Price paid: $ 78.21
Purchased from: Tom Lee Music Company
Sound — 8
I use a crappy Yamaha guitar and a peavy guitar amp. With the Boss MT-2 plugged in, my piece-of-trash Yamaha sounds like a decent Jackson or Ibanez guitar. Seriously, it makes almost anything sound good, if you experiment with the controls a bit. It produces feedback if you turn the distortion on high (which is what I usually do), but thats expected, 'cause this is a metal distortion pedal! Otherwise, it doesnt give feedback. This pedal is great for playing stuff like Vital Remains, Lamb Of God, etc. Mostly metal bands. It can simulate blues drivers, or a crunchy distortion, but its not as good as if you actually went to buy a blues driver or crunch distortion pedal.
Overall Impression — 10
I play Metal. Mostly thrash metal with heavy influences from Lamb Of God and Slayer. Before I bought this, I tried out a few other metal pedals (like DigiTech), but I wasn't as pleased with the other ones. This pedal is built for metal. Its been a year, and I'm still using the same pedal I bought. Though there are a few scratches on it, it still produces that sweet killer metal sound that no other pedal can compare to. If I lost the pedal, I'd go back down to the music store to get me a new one. There's no compromise. Boss MT-2 is probably the best metal distortion pedal you can get in the markets as of this day. Trust me, you won't be let down by this pedal.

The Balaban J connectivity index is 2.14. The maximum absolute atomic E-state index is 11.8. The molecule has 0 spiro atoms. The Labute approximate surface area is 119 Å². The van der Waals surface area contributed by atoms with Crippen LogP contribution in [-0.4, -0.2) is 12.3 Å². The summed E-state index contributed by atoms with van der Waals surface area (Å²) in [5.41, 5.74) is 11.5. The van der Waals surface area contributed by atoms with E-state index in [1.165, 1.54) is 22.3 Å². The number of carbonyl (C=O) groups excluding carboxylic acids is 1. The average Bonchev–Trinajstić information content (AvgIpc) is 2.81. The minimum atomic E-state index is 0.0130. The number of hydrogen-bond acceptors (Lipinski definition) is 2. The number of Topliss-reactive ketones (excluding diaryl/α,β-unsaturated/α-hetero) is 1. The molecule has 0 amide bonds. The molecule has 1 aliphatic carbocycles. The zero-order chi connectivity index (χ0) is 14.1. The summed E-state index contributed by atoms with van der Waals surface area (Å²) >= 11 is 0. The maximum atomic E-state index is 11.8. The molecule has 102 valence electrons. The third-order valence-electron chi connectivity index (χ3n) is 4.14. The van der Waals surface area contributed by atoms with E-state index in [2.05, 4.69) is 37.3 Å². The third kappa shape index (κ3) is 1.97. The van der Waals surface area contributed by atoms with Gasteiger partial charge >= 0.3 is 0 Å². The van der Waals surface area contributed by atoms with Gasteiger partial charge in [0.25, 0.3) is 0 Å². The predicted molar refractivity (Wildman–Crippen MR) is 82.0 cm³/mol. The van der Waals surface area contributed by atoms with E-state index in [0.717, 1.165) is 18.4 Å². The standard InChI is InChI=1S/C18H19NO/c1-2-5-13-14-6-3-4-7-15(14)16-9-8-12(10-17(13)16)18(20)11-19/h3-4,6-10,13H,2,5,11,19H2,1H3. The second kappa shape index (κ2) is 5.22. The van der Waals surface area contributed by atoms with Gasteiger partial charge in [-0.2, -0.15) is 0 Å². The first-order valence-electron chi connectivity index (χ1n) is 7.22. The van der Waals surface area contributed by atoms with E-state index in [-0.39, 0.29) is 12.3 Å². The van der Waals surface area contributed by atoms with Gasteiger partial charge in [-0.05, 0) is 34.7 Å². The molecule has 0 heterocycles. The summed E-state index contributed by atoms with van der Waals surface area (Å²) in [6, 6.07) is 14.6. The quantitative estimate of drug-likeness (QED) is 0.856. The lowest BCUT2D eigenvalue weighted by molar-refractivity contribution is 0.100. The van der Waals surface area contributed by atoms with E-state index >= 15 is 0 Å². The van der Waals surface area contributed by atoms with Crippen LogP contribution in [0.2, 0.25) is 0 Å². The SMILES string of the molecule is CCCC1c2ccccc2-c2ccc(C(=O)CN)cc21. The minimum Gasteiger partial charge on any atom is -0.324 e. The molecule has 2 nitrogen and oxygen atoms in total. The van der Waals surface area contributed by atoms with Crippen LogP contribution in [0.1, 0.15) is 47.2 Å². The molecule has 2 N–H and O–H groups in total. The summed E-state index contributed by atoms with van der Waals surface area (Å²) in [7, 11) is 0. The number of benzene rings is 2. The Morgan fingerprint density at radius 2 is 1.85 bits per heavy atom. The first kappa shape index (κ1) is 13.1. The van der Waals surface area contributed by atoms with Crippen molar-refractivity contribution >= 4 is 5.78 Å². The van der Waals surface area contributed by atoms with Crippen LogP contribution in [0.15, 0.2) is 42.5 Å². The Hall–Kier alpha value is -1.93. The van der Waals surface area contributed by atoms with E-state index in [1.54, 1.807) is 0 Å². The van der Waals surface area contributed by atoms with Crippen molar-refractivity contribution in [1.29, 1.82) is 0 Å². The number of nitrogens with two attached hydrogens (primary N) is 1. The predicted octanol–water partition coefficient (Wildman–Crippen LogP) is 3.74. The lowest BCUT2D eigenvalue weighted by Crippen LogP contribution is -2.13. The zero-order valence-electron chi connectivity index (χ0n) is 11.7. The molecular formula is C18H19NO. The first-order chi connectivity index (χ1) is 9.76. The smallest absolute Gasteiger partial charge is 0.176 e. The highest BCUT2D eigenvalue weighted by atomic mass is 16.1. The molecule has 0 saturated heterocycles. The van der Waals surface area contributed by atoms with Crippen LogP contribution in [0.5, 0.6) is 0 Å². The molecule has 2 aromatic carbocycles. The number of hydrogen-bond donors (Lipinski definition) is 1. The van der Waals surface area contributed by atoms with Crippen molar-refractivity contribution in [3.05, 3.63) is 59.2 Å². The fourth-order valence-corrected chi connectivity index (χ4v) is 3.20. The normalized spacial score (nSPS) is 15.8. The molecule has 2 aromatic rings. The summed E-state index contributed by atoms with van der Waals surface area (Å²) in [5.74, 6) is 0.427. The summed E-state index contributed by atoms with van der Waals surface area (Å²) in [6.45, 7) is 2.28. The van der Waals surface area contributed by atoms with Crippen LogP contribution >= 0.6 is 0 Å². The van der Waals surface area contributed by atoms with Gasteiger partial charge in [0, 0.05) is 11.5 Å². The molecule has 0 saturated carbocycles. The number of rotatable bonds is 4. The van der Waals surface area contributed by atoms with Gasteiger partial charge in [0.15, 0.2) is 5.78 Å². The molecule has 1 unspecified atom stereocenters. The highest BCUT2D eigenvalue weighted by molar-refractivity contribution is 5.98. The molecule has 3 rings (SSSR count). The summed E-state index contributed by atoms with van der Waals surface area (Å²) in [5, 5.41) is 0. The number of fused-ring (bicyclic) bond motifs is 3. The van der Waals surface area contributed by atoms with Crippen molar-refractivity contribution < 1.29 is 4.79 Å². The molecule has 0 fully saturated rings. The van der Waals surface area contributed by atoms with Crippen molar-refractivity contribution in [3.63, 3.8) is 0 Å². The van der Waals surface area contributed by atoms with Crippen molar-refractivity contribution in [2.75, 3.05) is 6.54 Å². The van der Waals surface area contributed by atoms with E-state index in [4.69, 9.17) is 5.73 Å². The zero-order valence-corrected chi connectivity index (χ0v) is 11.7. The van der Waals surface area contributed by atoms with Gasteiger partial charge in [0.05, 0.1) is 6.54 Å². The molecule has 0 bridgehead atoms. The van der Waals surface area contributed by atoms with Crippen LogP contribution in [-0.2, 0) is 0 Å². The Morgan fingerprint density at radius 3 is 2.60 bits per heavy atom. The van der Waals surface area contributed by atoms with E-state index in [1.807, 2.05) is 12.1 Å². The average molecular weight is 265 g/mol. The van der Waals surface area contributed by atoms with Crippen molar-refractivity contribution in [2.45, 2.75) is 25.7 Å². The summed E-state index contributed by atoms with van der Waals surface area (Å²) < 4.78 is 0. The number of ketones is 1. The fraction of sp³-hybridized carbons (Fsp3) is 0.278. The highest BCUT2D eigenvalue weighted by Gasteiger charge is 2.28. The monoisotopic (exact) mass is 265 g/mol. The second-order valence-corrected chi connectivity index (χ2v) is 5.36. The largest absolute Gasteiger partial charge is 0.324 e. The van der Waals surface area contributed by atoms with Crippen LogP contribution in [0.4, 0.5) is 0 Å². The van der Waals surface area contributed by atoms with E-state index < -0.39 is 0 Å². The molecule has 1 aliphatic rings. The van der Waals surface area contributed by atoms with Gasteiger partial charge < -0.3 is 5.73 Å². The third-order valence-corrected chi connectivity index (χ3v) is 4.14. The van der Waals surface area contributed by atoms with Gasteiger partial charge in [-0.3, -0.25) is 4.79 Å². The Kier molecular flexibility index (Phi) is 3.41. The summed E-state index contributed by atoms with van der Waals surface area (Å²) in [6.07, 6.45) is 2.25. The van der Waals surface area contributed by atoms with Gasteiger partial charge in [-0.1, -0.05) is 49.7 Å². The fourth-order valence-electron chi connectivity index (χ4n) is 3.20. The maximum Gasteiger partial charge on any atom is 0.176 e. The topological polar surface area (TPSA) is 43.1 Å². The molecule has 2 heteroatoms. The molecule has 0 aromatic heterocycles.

Reliability & Durability — 10
You can always depend on Boss pedals. That's what I learned. I've gigged with it for over a year now, and it never let me down. Even when the batteries were a bit low, this thing can still produce a blasphemous distortion! I would definitely use this pedal without backup (wait, I've been doing that for a year already) because when it comes to Boss, there's no need for a backup pedal.
Ease of Use — 10
Boss pedals are infamous for their ease of use. I mean, anyone with a 3rd grade education could get any sound they want out of this thing. It's really simple. There are 6 knobs. One volume, one treble, one bass, one middle frequency selector, one middle frequency volume, and last of all the distortion volume. Now that could sound daunting (yes, six diffrnt controls), but with a bit of patience you can get any type of distortion from a bluesy crunch noise to a Lamb Of God killer distortion. The manual isn't very helpful, but that's alright because this thing is really easy to figure out.